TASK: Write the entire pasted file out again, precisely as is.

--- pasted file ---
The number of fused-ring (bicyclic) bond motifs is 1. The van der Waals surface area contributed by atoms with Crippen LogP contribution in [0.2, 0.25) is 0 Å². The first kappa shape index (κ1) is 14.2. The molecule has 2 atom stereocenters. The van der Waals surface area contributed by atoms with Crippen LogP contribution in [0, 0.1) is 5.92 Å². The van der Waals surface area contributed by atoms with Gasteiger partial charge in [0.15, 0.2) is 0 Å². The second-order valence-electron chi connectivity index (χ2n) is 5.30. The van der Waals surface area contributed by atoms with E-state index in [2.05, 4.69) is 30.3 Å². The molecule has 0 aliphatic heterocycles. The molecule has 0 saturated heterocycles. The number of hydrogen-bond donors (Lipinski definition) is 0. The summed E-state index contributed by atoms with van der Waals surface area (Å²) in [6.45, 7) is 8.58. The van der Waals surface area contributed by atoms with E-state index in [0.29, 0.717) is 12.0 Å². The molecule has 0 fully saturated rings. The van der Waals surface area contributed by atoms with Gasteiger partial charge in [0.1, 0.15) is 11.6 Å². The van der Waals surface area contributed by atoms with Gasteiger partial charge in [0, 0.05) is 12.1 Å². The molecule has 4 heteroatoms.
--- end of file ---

The number of fused-ring (bicyclic) bond motifs is 1. The van der Waals surface area contributed by atoms with Crippen LogP contribution in [0.2, 0.25) is 0 Å². The first kappa shape index (κ1) is 14.2. The molecule has 2 atom stereocenters. The van der Waals surface area contributed by atoms with Crippen LogP contribution in [0, 0.1) is 5.92 Å². The van der Waals surface area contributed by atoms with Gasteiger partial charge in [0.15, 0.2) is 0 Å². The second-order valence-electron chi connectivity index (χ2n) is 5.30. The van der Waals surface area contributed by atoms with E-state index in [2.05, 4.69) is 30.3 Å². The molecule has 0 aliphatic heterocycles. The molecule has 0 saturated heterocycles. The number of hydrogen-bond donors (Lipinski definition) is 0. The summed E-state index contributed by atoms with van der Waals surface area (Å²) in [6.45, 7) is 8.58. The van der Waals surface area contributed by atoms with E-state index in [0.29, 0.717) is 12.0 Å². The molecule has 0 fully saturated rings. The van der Waals surface area contributed by atoms with Gasteiger partial charge in [0.1, 0.15) is 11.6 Å². The van der Waals surface area contributed by atoms with Gasteiger partial charge in [0, 0.05) is 12.1 Å². The molecule has 4 heteroatoms.